- Oxford Handbooks in Linguistics
- The Oxford Handbook of Linguistic Minimalism
- The Contributors
- List of Abbreviations and Symbols
- Some Roots of Minimalism in Generative Grammar
- Features in Minimalist Syntax
- Merge and Bare Phrase Structure
- Structure and Order: Asymmetric Merge
- The Copy Theory
- A-Bar Dependencies
- Head Movement and the Minimalist Program
- Derivational Cycles
- Anti-Locality: Too-Close Relations in Grammar
- No Derivation Without Representation
- Last Resort with Move and Agree in Derivations and Representations
- Syntax and Interpretation Systems: How is Their Labour Divided?
- Minimalist Construal: Two Approaches to A and B
- A Minimalist Approach to Argument Structure
- Minimalist Semantics
- Minimal Semantic Instructions
- Language and Thought
- Minimalism and Language Acquisition
- A Minimalist Program for Phonology
- Minimizing Language Evolution: The Minimalist Program and The Evolutionary Shaping of Language
- Computational Perspectives on Minimalism
Abstract and Keywords
The earliest work in minimalism was primarily concerned with A-movement and its effects. Still, the mechanisms proposed in this work and in its sequels have had profound implications for our understanding of A-bar dependencies as well. This article sketches some of these implications, describing some of the history of this part of the field and identifying controversies where they arise. It focuses on properties of wh-movement. One of the earliest proposals of the minimalist framework was the elimination of D-structure and S-structure. Each of these is considered in turn. The article then moves on to consider some problems having to do with successive-cyclic wh-movement, and concludes with a discussion of implications that the properties of A-bar movement have for the interfaces between syntax, phonology, and semantics.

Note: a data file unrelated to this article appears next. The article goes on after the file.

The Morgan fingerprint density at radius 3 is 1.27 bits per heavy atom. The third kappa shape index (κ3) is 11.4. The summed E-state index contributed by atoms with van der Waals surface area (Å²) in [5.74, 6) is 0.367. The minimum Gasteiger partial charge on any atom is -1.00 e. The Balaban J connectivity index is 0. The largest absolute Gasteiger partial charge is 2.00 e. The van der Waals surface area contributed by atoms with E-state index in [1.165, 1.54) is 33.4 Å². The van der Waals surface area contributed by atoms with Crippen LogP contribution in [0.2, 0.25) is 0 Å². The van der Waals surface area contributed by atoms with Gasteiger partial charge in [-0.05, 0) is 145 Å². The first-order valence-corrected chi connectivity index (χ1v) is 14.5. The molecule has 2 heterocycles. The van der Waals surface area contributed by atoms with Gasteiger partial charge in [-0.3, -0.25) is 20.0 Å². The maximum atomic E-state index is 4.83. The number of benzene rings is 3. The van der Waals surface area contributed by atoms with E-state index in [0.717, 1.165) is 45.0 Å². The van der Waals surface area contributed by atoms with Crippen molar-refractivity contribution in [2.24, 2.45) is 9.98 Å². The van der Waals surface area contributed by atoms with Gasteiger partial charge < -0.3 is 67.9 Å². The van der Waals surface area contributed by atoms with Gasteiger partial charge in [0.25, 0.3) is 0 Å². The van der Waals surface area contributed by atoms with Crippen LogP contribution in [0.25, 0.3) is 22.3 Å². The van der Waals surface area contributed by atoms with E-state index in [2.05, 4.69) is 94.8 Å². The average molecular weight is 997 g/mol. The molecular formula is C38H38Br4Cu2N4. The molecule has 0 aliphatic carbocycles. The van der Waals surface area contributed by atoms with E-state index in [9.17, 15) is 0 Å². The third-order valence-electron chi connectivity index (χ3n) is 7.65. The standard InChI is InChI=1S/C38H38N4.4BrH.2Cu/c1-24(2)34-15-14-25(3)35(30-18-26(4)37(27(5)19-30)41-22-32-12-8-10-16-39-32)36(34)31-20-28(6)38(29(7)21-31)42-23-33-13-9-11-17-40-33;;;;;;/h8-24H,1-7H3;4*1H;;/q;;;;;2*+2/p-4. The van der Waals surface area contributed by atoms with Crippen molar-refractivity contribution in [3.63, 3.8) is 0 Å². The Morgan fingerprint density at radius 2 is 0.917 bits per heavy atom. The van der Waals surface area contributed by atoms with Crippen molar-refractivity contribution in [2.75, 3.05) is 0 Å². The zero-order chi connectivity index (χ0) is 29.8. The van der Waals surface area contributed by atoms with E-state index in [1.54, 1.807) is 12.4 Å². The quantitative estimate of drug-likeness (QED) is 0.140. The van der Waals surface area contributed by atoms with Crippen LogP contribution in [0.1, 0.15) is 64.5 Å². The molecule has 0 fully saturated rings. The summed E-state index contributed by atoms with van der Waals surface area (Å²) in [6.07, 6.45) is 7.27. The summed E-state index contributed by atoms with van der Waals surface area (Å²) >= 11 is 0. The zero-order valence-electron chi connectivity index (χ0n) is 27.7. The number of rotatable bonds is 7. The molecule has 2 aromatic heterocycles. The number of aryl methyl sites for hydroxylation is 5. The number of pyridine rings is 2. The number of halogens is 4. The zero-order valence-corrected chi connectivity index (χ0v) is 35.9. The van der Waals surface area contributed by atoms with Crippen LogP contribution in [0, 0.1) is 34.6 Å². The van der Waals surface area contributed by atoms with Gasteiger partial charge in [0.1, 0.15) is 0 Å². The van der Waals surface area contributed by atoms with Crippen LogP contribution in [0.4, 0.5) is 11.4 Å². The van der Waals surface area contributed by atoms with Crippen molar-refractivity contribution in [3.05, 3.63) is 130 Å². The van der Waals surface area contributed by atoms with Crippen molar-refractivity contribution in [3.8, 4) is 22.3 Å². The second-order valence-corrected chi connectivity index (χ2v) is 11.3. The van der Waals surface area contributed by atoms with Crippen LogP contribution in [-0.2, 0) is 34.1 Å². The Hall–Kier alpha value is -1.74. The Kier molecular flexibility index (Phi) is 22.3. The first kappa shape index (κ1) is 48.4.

Norvin Richards is Professor of Linguistics at MIT. His interests include the nature of syntactic movement (particularly wh-movement), properties of the syntactic derivation, and the interface between syntax and phonology. He also works on less-studied and endangered languages, including Tagalog (Austronesian), Lardil (Tangkic), Wampanoag, and Maliseet (both Algonquian).
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